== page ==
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Fixing WordPress Errors? It’s Easy If You Do It Smartly

Fixing WordPress Errors It’s Easy If You Do It Smartly

What’s the WordPress error that gave you a headache most recently?

Oh, don’t tell us! Was it an internal server error? Or maybe it was exhausted memory… again! Or you had issues establishing a database connection?
Fingers crossed it wasn’t the dreaded white screen of death.
Yeah, been there, done that.

Building a modern WordPress website can be challenging . You have to consider the business’s needs and functionality requirements, and, at the same time, think of usability, design, UX, SEO, and whatnot.

Furthermore, the WP ecosystem is constantly developing and evolving, which may make it difficult to keep up with what’s new

Regardless of whether you are a pro or you are building your own DIY project, you may encounter hard-to-fix WordPress errors that require your immediate attention.

Don’t get us wrong. WordPress is the best content management system. It’s easy to use, extremely powerful and you can create everything, from blogs to digital publications, enterprise websites,and eCommerce platforms.

In fact, WordPress is used by 43% of all websites. This includes some of the biggest brands in the world, such as TechCrunch, Mercedes-Benz, Vogue, The Walt Disney Company, and even the White House!

CMS Usage

However, all technology tends to break occasionally, and when you come across an issue, you need to know how to fix it.

In this article, we list the most common WordPress errors that may occur when developing a website, and provide smart solutions, as well as tools that you can use to fix them.

Read on to up your WordPress game!

1. Blank White Screen

Let’s start with the most terrifying WordPress error – the blank white screen.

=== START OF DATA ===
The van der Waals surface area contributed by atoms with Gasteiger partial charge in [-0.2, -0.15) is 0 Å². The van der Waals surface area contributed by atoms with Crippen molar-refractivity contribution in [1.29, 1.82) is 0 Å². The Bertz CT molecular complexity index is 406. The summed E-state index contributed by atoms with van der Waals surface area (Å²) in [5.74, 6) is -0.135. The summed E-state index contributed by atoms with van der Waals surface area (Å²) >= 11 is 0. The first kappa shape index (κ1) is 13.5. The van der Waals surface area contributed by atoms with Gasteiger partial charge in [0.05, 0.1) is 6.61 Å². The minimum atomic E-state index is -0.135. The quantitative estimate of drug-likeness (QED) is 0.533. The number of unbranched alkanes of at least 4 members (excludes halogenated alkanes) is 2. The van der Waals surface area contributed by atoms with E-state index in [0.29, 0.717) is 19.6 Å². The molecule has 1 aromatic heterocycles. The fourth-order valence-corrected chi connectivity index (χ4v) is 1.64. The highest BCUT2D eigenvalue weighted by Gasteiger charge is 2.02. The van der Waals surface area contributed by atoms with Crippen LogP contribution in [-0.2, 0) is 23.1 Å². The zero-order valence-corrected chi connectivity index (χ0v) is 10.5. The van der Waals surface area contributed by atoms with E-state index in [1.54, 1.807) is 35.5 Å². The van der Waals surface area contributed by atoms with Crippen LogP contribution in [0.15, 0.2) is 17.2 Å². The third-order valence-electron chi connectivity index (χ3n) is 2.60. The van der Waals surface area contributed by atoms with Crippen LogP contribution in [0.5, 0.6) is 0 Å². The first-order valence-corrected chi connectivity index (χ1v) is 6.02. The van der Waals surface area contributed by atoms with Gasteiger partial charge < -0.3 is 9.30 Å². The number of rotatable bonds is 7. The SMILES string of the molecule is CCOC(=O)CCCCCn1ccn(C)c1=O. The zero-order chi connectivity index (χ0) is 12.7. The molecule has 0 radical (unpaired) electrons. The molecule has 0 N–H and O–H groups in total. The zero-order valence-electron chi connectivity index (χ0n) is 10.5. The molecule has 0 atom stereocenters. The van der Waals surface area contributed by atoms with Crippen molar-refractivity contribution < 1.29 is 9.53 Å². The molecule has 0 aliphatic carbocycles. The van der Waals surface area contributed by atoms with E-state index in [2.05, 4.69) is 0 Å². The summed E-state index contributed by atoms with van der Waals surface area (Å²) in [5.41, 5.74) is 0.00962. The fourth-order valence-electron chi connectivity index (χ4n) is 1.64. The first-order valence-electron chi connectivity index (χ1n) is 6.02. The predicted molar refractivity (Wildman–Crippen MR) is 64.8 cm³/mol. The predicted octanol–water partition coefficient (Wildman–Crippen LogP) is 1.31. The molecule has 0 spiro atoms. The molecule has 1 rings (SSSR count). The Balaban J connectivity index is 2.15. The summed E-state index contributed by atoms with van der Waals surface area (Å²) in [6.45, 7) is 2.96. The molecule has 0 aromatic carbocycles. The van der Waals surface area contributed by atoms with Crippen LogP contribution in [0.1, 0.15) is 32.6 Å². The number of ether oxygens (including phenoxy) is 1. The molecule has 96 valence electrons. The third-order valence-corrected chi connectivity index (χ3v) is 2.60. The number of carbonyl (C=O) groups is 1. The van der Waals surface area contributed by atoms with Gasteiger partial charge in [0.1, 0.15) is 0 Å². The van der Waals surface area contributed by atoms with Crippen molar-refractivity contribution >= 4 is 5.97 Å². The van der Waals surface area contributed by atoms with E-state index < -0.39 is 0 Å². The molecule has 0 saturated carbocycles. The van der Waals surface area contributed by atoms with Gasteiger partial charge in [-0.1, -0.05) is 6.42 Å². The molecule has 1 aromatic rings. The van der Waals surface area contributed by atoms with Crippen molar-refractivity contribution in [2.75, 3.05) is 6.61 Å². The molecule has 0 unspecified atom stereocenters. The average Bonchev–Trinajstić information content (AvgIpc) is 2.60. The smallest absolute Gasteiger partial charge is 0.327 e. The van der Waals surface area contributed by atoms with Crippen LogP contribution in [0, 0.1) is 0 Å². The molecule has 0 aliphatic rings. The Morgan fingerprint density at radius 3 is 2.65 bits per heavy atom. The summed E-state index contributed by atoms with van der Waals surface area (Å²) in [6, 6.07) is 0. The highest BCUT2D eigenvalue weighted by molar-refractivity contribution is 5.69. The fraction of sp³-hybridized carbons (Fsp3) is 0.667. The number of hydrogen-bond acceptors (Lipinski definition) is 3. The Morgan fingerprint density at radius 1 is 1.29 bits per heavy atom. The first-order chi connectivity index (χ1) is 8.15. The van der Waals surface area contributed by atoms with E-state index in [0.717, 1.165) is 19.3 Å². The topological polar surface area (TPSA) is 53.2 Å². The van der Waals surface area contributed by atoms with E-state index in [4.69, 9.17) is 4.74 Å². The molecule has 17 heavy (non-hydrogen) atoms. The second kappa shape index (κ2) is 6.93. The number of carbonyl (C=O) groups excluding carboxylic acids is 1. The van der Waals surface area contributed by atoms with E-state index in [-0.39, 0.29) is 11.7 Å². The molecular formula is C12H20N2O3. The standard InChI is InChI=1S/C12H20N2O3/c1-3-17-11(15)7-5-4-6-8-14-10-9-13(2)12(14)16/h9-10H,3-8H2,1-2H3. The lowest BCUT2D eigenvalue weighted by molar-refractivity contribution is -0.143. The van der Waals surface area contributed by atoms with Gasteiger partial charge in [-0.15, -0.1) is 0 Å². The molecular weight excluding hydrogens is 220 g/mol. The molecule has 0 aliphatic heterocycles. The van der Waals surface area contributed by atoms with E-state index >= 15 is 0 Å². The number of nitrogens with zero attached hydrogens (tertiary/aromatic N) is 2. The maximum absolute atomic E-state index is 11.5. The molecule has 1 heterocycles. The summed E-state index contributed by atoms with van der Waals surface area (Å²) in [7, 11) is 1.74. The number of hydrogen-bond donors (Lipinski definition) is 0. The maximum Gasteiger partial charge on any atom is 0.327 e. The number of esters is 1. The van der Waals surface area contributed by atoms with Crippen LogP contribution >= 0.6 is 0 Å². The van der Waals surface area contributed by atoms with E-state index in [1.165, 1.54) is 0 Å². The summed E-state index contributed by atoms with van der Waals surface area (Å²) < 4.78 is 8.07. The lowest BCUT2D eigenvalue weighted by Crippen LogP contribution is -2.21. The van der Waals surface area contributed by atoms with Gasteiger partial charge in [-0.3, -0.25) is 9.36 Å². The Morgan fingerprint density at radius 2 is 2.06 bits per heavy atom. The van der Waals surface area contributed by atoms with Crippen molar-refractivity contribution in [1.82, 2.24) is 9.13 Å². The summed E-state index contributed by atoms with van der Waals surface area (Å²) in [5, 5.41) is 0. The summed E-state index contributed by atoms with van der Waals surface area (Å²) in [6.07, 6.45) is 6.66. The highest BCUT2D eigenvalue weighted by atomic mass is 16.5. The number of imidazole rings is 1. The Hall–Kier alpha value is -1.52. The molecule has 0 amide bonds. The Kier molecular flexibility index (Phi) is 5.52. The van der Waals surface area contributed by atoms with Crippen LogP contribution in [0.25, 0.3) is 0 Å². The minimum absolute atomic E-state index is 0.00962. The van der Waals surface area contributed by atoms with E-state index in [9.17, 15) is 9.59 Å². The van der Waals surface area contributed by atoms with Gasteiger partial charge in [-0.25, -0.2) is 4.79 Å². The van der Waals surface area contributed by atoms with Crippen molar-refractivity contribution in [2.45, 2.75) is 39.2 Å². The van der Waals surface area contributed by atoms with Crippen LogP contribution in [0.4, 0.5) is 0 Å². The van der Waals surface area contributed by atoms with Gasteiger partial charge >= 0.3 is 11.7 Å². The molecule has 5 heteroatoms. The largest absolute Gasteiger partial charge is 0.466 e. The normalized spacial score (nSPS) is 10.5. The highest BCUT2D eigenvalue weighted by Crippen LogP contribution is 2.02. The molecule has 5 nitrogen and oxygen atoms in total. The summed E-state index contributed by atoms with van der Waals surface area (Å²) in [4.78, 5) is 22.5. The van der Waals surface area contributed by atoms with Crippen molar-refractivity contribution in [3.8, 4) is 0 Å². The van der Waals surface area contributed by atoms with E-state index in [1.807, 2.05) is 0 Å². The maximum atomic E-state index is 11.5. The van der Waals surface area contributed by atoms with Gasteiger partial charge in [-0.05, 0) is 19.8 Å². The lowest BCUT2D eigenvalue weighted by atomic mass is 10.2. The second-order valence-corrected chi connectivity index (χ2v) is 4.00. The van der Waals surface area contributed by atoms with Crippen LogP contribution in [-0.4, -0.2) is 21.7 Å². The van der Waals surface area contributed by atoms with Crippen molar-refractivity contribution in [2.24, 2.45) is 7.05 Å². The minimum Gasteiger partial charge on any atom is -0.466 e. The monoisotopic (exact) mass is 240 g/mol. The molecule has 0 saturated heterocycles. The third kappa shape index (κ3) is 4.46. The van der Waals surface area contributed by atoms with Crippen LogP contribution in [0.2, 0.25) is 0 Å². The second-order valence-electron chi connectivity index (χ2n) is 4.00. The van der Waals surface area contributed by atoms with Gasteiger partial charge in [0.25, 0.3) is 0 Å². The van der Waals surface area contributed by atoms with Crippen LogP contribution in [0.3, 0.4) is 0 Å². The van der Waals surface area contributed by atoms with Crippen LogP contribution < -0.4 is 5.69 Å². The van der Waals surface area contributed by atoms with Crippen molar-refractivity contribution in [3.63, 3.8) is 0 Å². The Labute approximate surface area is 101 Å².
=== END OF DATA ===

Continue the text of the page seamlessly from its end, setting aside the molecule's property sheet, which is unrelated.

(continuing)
When you try to open a WP website, there’s nothing worse than seeing this:

Blank White Screen

This means that your WordPress website is unreachable to admins and users. It can bring additional problems to your website too.

Let’s have a look at what causes this problem first.


TIn 90%of the cases, the so-called “White screen of death” is caused by: a) an error in PHP coding, or b) a case of memory exhaustion.

The first thing that you need to check here is whether you can access the admin panel on your WP website. In most cases, you can access it by keying in the address bar:

If everything is fine, you will be redirected to a WordPress login page:


If not, a different blank white screen may appear on your browser, for example, if you use Chrome the screen will show an alert in the form of HTTP 500 Error.


Coding Error Solutions

First things first, you will need to check whether you’ve written a bad line of code on your WP website – just one mistyped character can bring down your entire website!

1. Use a SFTP Client

If you can’t access your admin panel, you can always connect to a Secure File Transfer Protocol (SFTP) and manually retrogress the bad code. STFP is used for file transfers as a much more secure option than a standard FTP.

To connect to an SFTP, you will need an SFTP client first. There are many free and paid options to consider, such as:

SFTP client

When you open the SFTP client, you will need to enter the following settings:

  • Connection type: SFTP (not regular FTP)
  • Address/URL/Hostname (your IPv4 Address)
  • Username
  • Password
  • Port

Web hosting providers should be able to make this information available to you.

2. Try Debugging

Another solution to the “White screen of death” is to dig a little deeper into your WordPress code and run a debugging process that will uncover any errors in your PHP code.

To run a debugging process for your website, you will have to access the wp-config.php file within your WordPress installation files. There, you should find the following:


Try to replace false with true, and refresh your website.

Now, instead of the white screen, you should see a screen with error messages in your browser. In most cases, the errors are marked with the exact line.

For example:

Cannot get_posts()in /var/www/html/wordpress/wp-content/plugins/my-test-plugin/my-plugin.php on line 67

If you know how to change your code, you can solve the problem yourself.

If it’s a plugin issue and you don’t know how to deal with it, it’s often best to contact the plugin developers and ask for their support.

If the plugin troubleshooting can’t fix the problem, perhaps the problem lies in the theme’s code. You might even see a message like this on your white screen:

Parse error: syntax error, unexpected $end in /home/name/public_html/wordpress/wp-content/themes/your_theme/functions.php on line XXX